CHARLESTON — Legislators had no appetite for most of the new governor’s revenue measures this session, but they did get behind one to build roads.
SJR 6, the Roads to Prosperity Amendment, was among the Senate measure the House approved on April 7, the 59th day of the 60-day session.
SJR 6 will put before the voters a constitutional amendment for a $1.6 billion bond for road projects around the state. Legislators have said that using this money for road construction will free up regular Road Fund money for much-needed maintenance. Passed 98-0 and returned to the Senate for concurrence on an amendment requested by the governor.
SB 220 generated some debate. It’s a drug-crime bill and has two parts. Delegate Rodney Miller, D-Boone, explained that the first part fills a loophole in murder law. It creates a crime of drug delivery resulting in death, where the death occurs at a later time but is caused by the delivery.
The second part deals with someone who is participating in drug use and knows that another participant has overdosed and needs medical attention but fails to render aid. Both crimes are felonies earning three to 15 years in prison.
Delegate Mike Pushkin, D-Kanawha, opposed it, saying, “This is an extremely sad bill” that will just put addicts in jail.
However, Delegate Ro-ger Hanshaw, R-Clay, said the second part of the bill lists seven criteria for that crime, so it won’t be casually jailing addicts.
Miller cited the example of three men who obtained drugs at a drug club. One of them overdosed. They were in a car and the man was dying. The other two knew it but drove by two ambulance stations and a hospital. Law enforcement was hard pressed what to charge them with.
It passed, 95-3 and returns to the Senate for amendment concurrence.
SB 27 allows a farmers market vendor to apply for a microprocessor permit to sell food at a farmers market. A microprocessor must source 70 percent of all produce from its own farm or garden. The food must be labeled according to state standards and indicate it came from a West Virginia kitchen. Supporters call this bill a good small-business incubator and jobs bill. Passed, 95-5. Returns to the Senate.
SB 202 prohibits pawnbrokers from buying gift cards worth more than $100, or totaling more than $300 in 30 days, for one person. Aimed at curbing shoplifters obtaining cash and goods through stolen cards. Passed, 69-28. Returns to the Senate.
SB 76 is the Second Chance for Employment Act. As it came from the Senate, it set conditions for nonviolent felons to be able to provisionally and then permanently expunge their records.
Members rejected an amendment offered on the House floor to allow nonviolent felons convicted of drug crimes to petition to have the crime reduced to a misdemeanor after 10 years with a clean record. They approved a similar one to allow a broader group of nonviolent felons to do the same.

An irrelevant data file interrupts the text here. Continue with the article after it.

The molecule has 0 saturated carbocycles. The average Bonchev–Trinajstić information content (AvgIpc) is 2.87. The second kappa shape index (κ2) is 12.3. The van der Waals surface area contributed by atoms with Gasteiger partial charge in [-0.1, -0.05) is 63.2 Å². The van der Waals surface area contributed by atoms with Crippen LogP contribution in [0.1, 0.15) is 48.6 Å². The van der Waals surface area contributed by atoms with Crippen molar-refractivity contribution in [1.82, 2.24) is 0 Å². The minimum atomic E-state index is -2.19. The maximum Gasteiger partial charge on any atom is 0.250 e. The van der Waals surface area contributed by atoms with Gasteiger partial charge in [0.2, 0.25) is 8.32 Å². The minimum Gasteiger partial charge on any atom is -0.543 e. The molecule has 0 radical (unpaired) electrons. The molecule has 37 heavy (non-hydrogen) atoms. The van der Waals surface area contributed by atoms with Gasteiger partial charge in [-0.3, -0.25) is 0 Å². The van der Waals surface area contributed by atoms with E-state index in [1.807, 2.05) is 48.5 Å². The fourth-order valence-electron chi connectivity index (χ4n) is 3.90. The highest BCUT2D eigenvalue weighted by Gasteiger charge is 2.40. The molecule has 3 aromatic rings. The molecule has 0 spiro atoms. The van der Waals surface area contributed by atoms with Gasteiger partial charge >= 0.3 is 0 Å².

The felony convic-tion would still be visible on a criminal background check. Passed, 94-5, and returns to the Senate.
SB 288 is Emmaleigh’s Law. It increases the penalties for child abuse causing death by a parent or guardian and stems from the rape and death of 10-month-old Emmaleigh Barringer last year in Ripley, Jackson County. Passed, 95-3, and goes to the governor.
SB 388 will allow people above age 21 duly permitted to carry concealed weapons to have them in their cars, concealed and properly locked away in their vehicle when in a school parking lot or driveway. Intended to allow parents to keep their guns in their vehicles when picking up their kids. Passed, 94-5. Returns to the Senate.
SB 433 will allow county commissions to choose, by majority vote, to increase the excise tax on property transfers from the current limit of $1.10 per $500 to $1.65 per $500. Opponents said it’s a tax hike and puts an unfair burden on property buyers. Supporters said it will help counties struggling to pay their growing regional jail costs. Delegate Barbara Evans Fleischauer, D-Monongalia, said, “It’s something that’s desperately needed.” Passed, 63-37, and goes to the governor.
HR 13 urges Con-gress “to keep America’s promise to our retired coal miners and widows and to pass the Miners Protection Act as soon as possible and provide the full measure of benefits these retirees were promised and have earned.”
Delegate Mike Caputo pointed out that at the end of April, 22,600 retired miners, widows, and children will without healthcare. They were promised cradle to grave healthcare but bankruptcy judges let coal companies out of their obligation. Passed, 99-0. This kind of resolution expresses the will of the House and does not go to the Senate or Governor.
HCR 75 asks the Division of Highways to raise the speed limit on rural controlled-access highways and interstates to 75 mph. Passed by voice vote. Sent to the Senate for concurrence.